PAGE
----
I really wish I knew how some of the modern pieces of magic we live with today worked! But I don’t suppose I ever shall — I found it hard, when I was young, to figure out how a craftsman building a watch, could cut the teeth on one of those tiny little cog-wheels you get inside them, and get the right number of teeth too, so a microSD card is way, way, way out of my league. How can a tiny little object like that, no larger than the finger-nail on my fifth finger, carry the information for thousands of photographs, in beautiful high-definition, and in full colour — all those tiny details and subtle colour tints, are all faithfully caught? It’s magic as far as I’m concerned!
Forget about saving all those pictures (or whatever else you want to save), what about printing them? My HP printer has four comparatively small bottles of ink inside, one magenta, one cyan, one yellow and one black, and I’m told there is some sort of tiny heating element on the ‘spout’, of each colour ink, which is capable of instantly boiling a minute speck of the ink and spitting it onto the surface of a piece of paper. Not only does it do that, at high speed I might add, but it does the same to the other three ink bottles at the same time, with the resulting picture on the paper being an accurate colour rendition of the original subject. How on earth does the printer know the exact amount of each colour to grab, boil and spit, over and over again, thousands of times a second it seems, onto the paper? It also does all this while shooting across the paper at high speed, apparently creating bands of colour, which exactly match up to the previous band that was laid down about half a second before. Then, to cap all this, by the time the printed sheet of paper hurtles out of the machine, all the moisture has been dried out of the ink and you can touch it pretty well immediately! As I said, it’s way, way beyond me!
Next in line is the camera, another of the wonders of the modern world. As an old man, I am more familiar with old-fashioned cameras myself, little boxes that have a sheet of silver-coated film inside, sensitised by the addition of light, changing the quality of the coating. It then has to be put in chemicals to darken and harden the silver, resulting in a negative image, which is then exposed to light again, this time onto sensitised paper, and the result is a photograph! Surprisingly, I can understand this system — it’s not too overpowering for my simple brain to grasp, and it is in fact something I did both professionally and as a hobby for many years. All the above processes needed to be done in a darkroom, under nothing brighter than a very dim red light. Colour pictures were a little more difficult — unless you had the right equipment you had to send your photo away to a laboratory to be processed, which could take a week or more before you knew if your efforts had been successful.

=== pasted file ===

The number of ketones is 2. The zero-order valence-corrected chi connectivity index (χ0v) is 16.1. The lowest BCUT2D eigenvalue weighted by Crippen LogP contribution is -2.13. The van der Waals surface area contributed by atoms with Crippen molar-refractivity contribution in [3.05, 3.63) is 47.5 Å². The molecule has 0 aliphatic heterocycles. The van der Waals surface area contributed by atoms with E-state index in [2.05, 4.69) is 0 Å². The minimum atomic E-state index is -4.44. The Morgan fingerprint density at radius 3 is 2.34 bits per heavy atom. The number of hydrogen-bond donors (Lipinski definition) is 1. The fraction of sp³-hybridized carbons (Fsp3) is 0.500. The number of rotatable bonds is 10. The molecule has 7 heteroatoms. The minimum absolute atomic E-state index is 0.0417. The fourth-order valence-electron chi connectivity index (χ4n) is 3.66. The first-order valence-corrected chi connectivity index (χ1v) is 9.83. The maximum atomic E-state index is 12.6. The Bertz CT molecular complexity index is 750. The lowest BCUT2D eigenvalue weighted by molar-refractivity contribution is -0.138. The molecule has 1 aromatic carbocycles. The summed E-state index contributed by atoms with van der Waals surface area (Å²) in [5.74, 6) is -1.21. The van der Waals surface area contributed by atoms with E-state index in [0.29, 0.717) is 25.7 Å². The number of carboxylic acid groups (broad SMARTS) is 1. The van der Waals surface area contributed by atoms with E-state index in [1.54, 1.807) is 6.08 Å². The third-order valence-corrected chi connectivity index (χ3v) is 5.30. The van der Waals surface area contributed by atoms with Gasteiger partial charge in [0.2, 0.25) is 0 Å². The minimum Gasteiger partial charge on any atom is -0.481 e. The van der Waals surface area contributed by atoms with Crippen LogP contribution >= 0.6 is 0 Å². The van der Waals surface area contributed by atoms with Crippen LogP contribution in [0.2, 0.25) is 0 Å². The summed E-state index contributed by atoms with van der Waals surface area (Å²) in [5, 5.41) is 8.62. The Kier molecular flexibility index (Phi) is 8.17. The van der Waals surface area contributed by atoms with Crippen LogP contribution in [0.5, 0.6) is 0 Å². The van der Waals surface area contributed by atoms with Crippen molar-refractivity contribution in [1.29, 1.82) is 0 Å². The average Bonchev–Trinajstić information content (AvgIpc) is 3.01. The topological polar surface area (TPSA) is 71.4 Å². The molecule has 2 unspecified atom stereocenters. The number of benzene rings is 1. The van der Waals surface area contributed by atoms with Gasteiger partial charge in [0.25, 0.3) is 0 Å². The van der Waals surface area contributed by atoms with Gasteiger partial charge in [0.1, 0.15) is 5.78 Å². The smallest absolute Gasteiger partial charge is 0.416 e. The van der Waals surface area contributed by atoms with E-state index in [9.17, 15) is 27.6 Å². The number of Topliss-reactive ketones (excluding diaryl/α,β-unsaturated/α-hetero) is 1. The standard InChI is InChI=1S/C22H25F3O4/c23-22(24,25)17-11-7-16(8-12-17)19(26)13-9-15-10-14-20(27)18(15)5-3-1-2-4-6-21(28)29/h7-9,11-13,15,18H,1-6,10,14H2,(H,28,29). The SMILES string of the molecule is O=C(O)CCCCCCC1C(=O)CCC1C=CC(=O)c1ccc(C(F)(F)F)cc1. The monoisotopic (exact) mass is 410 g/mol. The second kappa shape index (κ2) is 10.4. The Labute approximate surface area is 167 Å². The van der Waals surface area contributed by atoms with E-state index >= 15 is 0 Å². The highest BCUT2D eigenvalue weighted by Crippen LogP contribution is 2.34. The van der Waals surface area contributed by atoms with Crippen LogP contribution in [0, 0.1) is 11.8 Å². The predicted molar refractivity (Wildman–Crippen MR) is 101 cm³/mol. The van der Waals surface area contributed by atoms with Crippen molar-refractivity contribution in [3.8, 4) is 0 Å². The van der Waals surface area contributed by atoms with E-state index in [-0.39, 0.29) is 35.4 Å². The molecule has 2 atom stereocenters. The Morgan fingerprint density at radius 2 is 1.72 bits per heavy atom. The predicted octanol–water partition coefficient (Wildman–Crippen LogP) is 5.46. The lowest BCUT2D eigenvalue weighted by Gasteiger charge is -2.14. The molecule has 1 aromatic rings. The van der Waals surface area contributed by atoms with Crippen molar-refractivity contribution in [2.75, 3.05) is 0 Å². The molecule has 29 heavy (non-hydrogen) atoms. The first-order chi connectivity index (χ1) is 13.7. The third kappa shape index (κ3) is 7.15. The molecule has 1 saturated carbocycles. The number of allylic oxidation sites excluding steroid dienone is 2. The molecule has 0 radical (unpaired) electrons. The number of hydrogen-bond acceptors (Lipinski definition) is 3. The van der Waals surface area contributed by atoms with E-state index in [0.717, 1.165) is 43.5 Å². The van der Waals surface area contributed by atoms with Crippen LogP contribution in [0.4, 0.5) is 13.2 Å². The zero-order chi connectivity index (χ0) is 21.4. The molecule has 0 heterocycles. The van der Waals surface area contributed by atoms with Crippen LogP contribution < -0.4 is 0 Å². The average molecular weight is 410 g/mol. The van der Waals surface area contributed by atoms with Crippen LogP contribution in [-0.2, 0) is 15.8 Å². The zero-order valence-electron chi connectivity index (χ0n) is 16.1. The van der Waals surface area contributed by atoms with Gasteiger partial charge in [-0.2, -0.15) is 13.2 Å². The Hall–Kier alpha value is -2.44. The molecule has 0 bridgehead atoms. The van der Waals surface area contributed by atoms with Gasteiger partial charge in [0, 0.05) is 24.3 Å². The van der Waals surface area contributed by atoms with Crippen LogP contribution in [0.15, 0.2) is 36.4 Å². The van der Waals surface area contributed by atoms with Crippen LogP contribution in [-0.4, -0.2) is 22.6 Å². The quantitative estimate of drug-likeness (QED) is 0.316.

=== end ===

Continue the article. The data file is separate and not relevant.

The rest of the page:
It’s all different now! The invention of the digital camera changed every stage of photograph taking, with the film being replaced by electronic wizardry, resulting in no film, no negative images, no dark room and no waiting for up to a week to find out that your masterpiece was in fact, a picture of the back of your thumb! Now everything is instant — you can check the shot you just took by looking at a small screen on the back of the camera — if it isn’t good enough, who cares; take it again and hopefully it will be alright next time. Finally, take your digital camera home, download the photos you took and hey presto, you can print them straight away, or you can even retouch them as well, should they require a little help.
As I said, it’s all way beyond me, I just thank goodness it’s happened and get on with the work. In the meantime, can anyone expand on my limited knowledge of micro-cards, ink-jet printers or digital cameras? I’d love to know more!